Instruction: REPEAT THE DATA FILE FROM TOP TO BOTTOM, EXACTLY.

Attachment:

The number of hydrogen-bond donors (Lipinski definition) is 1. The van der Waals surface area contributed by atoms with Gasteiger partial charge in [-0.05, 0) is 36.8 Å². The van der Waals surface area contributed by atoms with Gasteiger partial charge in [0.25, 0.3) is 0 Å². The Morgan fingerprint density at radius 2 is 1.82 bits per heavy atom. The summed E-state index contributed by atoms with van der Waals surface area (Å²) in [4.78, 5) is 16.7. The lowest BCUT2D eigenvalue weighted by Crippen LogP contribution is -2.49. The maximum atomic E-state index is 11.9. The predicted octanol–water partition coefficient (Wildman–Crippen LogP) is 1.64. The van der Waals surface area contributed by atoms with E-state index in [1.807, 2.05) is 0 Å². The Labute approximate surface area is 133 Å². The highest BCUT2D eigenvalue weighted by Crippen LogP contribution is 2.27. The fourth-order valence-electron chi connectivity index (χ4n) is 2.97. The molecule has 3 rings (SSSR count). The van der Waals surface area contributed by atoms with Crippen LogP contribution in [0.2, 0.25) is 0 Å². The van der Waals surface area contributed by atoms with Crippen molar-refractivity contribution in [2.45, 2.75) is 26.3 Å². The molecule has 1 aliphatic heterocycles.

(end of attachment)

The number of hydrogen-bond donors (Lipinski definition) is 1. The van der Waals surface area contributed by atoms with Gasteiger partial charge in [-0.05, 0) is 36.8 Å². The van der Waals surface area contributed by atoms with Gasteiger partial charge in [0.25, 0.3) is 0 Å². The Morgan fingerprint density at radius 2 is 1.82 bits per heavy atom. The summed E-state index contributed by atoms with van der Waals surface area (Å²) in [4.78, 5) is 16.7. The lowest BCUT2D eigenvalue weighted by Crippen LogP contribution is -2.49. The maximum atomic E-state index is 11.9. The predicted octanol–water partition coefficient (Wildman–Crippen LogP) is 1.64. The van der Waals surface area contributed by atoms with E-state index in [1.807, 2.05) is 0 Å². The Labute approximate surface area is 133 Å². The highest BCUT2D eigenvalue weighted by Crippen LogP contribution is 2.27. The fourth-order valence-electron chi connectivity index (χ4n) is 2.97. The molecule has 3 rings (SSSR count). The van der Waals surface area contributed by atoms with Crippen LogP contribution in [0.2, 0.25) is 0 Å². The van der Waals surface area contributed by atoms with Crippen molar-refractivity contribution in [2.45, 2.75) is 26.3 Å². The molecule has 1 aliphatic heterocycles.